CONTROL OF INNER EAR MICROCIRCULATION

Project: Research project

Project Details

Description

This investigation is concerned with the mechanisms that control
blood flow in the cochlea, the degree or magnitude of such
control, and the physical locations and effectors of the control.
The nature of the blood-perilymph and blood-endolymph barriers
are of additional interest as is the influence of the sympathetic
nervous system on the cochlear blood supply. In-vivo blood flow
velocity and blood vessel diameters are to be measured using
light microscopic techniques. Analog and digital techniques will
allow quantification of flow and vessel diameter changes for
altered systemic blood pressure, cervical sympathetic ganglion
electric stimulation, CO2 and O2 exposure, osmotic agents, and
intense sound. Extensive use will be made of fluorescence
microscopy using flurescein-isothiocyanate-labeled dextran and
fluroescently labeled red blood cells. The dyes will be excited by
xenon light epl-illumination or transillumination and recorded by
an image intensified video camera and recording system.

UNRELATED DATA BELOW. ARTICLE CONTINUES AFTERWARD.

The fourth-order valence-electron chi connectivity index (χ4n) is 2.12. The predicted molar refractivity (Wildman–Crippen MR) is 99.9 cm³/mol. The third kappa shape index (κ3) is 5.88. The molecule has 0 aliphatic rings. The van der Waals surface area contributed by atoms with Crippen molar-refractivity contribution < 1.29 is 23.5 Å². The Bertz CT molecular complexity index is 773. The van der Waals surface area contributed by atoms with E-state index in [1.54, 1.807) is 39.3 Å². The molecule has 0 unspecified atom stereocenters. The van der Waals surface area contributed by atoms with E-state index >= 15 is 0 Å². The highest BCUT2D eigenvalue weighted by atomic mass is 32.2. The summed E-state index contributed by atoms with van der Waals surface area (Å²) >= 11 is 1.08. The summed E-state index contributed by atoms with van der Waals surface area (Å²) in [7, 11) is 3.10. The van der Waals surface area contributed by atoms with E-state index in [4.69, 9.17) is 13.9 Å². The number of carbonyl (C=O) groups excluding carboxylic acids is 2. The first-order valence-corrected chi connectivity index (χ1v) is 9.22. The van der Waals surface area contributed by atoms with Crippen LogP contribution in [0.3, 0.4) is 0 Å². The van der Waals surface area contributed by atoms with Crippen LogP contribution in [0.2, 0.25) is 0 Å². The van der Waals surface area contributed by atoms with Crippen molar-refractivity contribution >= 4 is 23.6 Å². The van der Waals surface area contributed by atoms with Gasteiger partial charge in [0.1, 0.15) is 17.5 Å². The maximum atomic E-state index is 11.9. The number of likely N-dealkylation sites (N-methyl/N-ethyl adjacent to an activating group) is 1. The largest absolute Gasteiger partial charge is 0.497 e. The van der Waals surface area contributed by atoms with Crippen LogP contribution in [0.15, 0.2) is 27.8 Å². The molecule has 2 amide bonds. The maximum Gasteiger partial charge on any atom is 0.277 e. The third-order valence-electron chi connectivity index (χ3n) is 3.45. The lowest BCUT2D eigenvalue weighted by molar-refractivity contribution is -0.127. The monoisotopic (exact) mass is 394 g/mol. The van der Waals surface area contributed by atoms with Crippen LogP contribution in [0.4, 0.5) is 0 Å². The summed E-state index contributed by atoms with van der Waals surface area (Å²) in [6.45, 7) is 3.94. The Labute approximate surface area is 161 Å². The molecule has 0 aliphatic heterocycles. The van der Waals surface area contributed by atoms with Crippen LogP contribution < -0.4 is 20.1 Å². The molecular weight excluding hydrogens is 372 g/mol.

Quantitative analysis of cochlear vasculature will be
accomplished by digital image processing techniques. Laser
Doppler flowmetery will be used to determine cochlear blood
flux changes and studies will be carried out to enlarge the
understanding of the performance of this instrumentation.
Expanded knowledge of laser-Doppler flowmetry will help bring
this instrumentation closer to the possible future clinical
application for the measurment of inner ear perfusion. Laser-
Doppler flowmetry will be examined in experiments deriving
comparative analytical measures of functional changes in
cochlear blood flow which are assessed by hydrogen clearance (to
measure regional blood flow), by oxygen sensitive
microelectrodes (to measure intracochlear pO2), and from
compound action potential responses (to test inner ear function).
Autoregulation in the inner ear will be investigated by physically
controlling systemic blood pressure with the aid of an
extracorporeal blood recirculation system. The ultimate goal of the research is to determine the factors
that influence cochlear microcirculation and the effect that
circulation changes have on the inner ear. The studies will help
us to understand normal homeostasis of the inner ear and clarify
the role that microcirculation has in sudden deafness, fluctuant
hearing, sound-induced hearing loss, and Meinere's disease.
StatusFinished
Effective start/end date5/1/776/30/92

Funding

  • National Institutes of Health
  • National Institutes of Health
  • National Institutes of Health
  • National Institutes of Health

ASJC

  • Medicine(all)
  • Neuroscience(all)

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